Seven Google Factors of Page Experience and Why They Matter
Most people want their websites to look great and perform when it comes to search engine optimization (SEO). This was once a much more straightforward issue. You were able to look at your website and determine if it looked good and there were also a variety of SEO strategies to help your website come up for relevant search results. However, Google and other search engines, have added complexity to the factors they take into account when deciding what websites should rank the highest. In May of 2021, Google is taking the next step in prioritizing user page experience as a primary ranking factor by adding Core Web Vitals to previous ranking factors.
If this is important to Google, it should also be important to you. If you want your website to continue to perform well for search results and be a positive experience for a visitor, pay attention to user and page experience. There are actually seven factors Google takes into account for page experience and we wanted to briefly explain them here. As these changes take effect, it is wise to adapt your website to be optimized in these areas.
These are the three factors being added in May 2021:
- Largest Contentful Paint (LCP). Simply put, this is the time it takes for the largest image or text block to load.
- First Input Delay (FID). This measures the time needed before a user can begin interacting with the page. Essentially, once the page is loaded and you can begin clicking with response.
- Cumulative Layout Shift (CLS). This is a measurement of the visual stability of your website. Do things load and stay in place to be easily selected, or does the loading cause things to move around for an extended period of time. The more stable, the better the user experience.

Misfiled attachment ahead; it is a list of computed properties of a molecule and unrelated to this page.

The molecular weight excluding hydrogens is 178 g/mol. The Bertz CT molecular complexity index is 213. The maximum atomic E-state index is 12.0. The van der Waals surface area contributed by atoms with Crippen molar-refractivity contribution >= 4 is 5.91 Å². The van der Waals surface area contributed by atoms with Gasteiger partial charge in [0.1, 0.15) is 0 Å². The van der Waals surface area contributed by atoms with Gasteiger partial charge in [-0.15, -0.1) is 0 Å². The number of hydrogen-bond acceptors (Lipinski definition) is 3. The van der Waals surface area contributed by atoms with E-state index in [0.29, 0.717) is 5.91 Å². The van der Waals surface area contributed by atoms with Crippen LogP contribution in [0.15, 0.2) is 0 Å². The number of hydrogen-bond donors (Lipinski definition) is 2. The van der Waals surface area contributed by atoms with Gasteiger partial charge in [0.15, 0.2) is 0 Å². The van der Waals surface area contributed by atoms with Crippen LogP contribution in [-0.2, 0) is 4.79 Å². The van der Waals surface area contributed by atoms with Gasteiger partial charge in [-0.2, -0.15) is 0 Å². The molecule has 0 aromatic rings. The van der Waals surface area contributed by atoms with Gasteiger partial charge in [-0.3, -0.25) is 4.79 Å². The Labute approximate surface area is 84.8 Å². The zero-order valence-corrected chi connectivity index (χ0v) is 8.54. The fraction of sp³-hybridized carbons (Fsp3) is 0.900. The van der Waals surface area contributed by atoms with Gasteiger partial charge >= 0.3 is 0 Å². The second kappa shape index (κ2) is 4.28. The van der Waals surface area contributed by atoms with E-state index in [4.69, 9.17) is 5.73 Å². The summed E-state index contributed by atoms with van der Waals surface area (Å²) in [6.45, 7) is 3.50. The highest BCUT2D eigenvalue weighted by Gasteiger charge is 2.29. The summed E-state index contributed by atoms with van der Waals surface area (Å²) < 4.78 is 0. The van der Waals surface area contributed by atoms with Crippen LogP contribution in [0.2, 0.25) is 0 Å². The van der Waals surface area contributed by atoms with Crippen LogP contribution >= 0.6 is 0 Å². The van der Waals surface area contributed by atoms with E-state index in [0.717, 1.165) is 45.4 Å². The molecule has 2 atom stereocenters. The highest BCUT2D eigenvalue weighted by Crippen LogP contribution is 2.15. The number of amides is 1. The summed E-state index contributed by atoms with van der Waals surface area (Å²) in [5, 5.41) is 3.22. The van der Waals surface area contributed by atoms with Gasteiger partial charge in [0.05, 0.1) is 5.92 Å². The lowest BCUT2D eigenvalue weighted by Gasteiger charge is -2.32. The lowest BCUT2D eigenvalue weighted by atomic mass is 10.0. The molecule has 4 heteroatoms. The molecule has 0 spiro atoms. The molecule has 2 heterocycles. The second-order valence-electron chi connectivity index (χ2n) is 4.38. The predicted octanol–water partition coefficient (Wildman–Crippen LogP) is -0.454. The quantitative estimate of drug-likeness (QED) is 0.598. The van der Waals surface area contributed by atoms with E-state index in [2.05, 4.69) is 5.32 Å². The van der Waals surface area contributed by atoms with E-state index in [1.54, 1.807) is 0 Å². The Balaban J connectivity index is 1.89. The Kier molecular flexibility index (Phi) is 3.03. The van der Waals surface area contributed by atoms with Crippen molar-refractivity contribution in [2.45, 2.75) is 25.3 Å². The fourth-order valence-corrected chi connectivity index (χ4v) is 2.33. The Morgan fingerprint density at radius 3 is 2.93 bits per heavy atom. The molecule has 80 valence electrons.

The following items are already ranking factors, but they are worth repeating as they are important if you would like your site to have good user experience and perform in search rank:
- Mobile Friendly. This has been a factor for a while now. This measures how well your website displays on mobile devices. It should display properly on any mobile device and be responsive to the screen size and adapt automatically.
- Safe Browsing. This relates to whether your site is free of things like malware on your site or links on your site that lead to pages with malware. This also relates to having any links that take users to a place where Google feels a harmful download can take place. Usually these things are unintentional as your site may have been hacked in some way, but it is important to be checking for these things and eliminate them when detected by Google in the Search Console.
- HTTPS: This is simply whether your website has integrated an SSL certificate. It is easy to identify. If you look at your expanded url in a search engine, does your website address begin with an http: or an https:? If you do not have the https:, contact your web developer to have an SSL certificate implanted for your website. This should be a standard practice for all sites in 2021.
- No Intrusive Interstitials. This is just a fancy way of saying that your website should not utilize pop-ups and other windows that make it difficult to navigate the site without closing out of windows popping up as you navigate the site.
I hope this article gives you some insight into what Google and other search engines are looking at with regard to page experience on your website. These factors play into how well your site will perform in search rankings and, just as importantly, whether those that visit have a positive experience.